A year on, the fight to save the Yamuna continues
Three hundred and sixty five children from the nearby Khader School and the Sri Ram School, Gurgaon, planted 365 trees to mark the Yamuna Satyagraha and took part in a havan, reports Avishek G Dastidar.delhi Updated: Jul 31, 2008 00:26 IST
Around this time last year, a few enthusiastic youths had planted a large number of saplings on an open tract of land adjacent to Akshardham temple; claimed that the land “belonged to the river” and kick-started a unique campaign to save Yamuna.
Within 24 hours, the owners of that land—the Delhi Development Authority (DDA)—had the saplings cleared and the land barricaded by security guards.
But that could not dislodge the small group of those youths who stationed themselves next to the land under a tree, armed with a picture of Gandhiji and few handwritten posters. They called it Yamuna Satyagraha.
Rain, heat and winter chill notwithstanding, the group still sits there, firm with the belief that concrete structures like the Games Village would one day be purged from the Yamuna’s riverbed. One of Delhi’s longest-running demonstrations for a green cause, the Yamuna Satyagraha completed a year on Tuesday.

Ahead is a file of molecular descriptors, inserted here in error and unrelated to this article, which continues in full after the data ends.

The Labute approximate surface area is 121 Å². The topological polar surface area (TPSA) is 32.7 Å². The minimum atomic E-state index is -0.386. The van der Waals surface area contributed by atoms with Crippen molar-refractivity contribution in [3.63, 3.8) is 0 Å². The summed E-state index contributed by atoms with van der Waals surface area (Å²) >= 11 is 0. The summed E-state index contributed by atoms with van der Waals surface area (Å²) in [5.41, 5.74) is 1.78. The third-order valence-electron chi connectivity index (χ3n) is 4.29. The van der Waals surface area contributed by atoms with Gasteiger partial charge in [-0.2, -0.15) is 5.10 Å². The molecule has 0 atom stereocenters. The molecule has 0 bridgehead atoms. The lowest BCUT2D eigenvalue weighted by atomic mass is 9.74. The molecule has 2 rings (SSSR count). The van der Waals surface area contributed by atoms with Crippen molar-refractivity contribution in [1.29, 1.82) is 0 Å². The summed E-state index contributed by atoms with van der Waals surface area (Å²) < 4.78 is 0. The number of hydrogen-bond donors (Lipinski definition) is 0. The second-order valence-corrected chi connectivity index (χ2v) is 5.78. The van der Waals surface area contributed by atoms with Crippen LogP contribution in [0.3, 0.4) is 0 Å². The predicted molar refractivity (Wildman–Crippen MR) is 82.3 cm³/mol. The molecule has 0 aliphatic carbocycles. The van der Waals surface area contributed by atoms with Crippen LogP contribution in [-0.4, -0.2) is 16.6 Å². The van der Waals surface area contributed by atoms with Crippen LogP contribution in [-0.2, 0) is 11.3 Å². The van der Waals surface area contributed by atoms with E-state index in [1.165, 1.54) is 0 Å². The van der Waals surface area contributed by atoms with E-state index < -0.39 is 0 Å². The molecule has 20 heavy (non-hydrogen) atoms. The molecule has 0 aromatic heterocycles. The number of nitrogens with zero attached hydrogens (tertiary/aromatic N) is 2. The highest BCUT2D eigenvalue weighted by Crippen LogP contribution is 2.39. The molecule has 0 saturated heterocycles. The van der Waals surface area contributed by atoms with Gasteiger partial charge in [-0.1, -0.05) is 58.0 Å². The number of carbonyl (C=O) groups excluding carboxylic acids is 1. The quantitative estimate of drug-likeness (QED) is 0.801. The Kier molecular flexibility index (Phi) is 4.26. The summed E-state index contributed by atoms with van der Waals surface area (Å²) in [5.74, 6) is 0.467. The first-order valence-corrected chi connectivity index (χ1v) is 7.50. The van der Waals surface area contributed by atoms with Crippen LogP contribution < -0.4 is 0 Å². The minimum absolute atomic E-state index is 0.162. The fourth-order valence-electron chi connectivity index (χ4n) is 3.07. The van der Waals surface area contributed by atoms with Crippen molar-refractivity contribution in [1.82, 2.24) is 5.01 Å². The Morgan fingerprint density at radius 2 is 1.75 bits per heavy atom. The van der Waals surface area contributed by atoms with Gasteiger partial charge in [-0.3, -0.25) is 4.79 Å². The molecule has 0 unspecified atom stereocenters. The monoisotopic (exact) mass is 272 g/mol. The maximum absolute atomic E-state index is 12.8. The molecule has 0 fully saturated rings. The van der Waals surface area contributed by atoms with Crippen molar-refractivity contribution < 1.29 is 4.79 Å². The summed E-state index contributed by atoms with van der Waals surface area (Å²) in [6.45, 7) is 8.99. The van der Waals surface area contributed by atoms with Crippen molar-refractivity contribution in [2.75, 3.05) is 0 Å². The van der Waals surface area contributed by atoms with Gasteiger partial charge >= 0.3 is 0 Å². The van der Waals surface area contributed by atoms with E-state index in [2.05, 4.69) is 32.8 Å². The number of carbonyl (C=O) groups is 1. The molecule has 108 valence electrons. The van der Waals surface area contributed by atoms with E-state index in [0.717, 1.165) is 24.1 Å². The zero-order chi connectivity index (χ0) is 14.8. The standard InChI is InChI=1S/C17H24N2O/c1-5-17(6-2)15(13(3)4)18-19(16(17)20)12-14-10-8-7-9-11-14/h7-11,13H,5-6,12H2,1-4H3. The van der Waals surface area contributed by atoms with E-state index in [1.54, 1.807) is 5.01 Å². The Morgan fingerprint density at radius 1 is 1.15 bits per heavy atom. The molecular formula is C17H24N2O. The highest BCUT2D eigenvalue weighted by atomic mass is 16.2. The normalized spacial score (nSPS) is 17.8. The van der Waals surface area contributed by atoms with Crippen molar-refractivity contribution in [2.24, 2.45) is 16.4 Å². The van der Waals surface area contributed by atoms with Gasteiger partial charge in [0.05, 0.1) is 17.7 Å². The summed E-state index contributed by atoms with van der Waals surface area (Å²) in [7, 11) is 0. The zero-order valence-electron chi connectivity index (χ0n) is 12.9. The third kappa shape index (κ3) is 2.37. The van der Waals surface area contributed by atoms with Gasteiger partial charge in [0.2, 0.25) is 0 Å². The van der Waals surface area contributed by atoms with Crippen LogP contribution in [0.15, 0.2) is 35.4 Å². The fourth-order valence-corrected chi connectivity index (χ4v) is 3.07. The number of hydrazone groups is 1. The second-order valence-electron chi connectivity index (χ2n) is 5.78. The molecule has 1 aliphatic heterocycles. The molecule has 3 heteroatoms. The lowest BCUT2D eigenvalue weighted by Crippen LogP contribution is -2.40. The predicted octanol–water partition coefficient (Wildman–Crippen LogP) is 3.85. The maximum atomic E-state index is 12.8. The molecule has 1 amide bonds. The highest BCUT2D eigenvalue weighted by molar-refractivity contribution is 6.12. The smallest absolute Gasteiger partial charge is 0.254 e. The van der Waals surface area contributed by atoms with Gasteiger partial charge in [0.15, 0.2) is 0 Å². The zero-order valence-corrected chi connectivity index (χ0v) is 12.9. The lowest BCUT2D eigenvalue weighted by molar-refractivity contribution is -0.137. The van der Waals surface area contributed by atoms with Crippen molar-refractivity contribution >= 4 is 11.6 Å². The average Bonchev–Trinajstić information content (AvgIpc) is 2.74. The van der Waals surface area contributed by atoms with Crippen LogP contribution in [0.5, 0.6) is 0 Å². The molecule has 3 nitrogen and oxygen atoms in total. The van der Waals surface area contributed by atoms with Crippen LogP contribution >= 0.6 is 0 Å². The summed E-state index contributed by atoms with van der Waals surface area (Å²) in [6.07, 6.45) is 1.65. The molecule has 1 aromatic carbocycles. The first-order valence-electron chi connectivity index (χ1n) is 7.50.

Three hundred and sixty five children from the nearby Khader School and the Sri Ram School, Gurgaon, planted 365 trees to mark the day and took part in a havan.
But has the demonstration helped the cause at all?
“It has helped in bringing the topic of river in the cent restage. People have realised that it’s not just about the water, but a river needs an ecosystem in its own right,” said Manoj Misra, convenor of Yamuna Jiye Abhiyaan, a forum of NGOs and citizens to oppose concrete structures of the Yamuna floodplains.
Erstwhile farmers of the Yamuna riverbed, who used to cultivate flowers and vegetables before their lands were acquired for the Games Village and other projects have been a mainstay of the demonstration. “We have grown up on the riverbanks. We know how much a healthy riverbed is needed to keep the river recharged. But the authorities seem to be oblivious to that,” said Baljit Singh, head of the farmers’ association.
These “water warriors”, as they call themselves, have been living out of the tent, playing host to mosquitoes at night and silently watching Delhi zoom by on the busy highway, hardly taking note. “We are keeping alive people’s right to a free river. It does not matter how many people take note,” said Magsaysay Award Winner Rejendra Singh.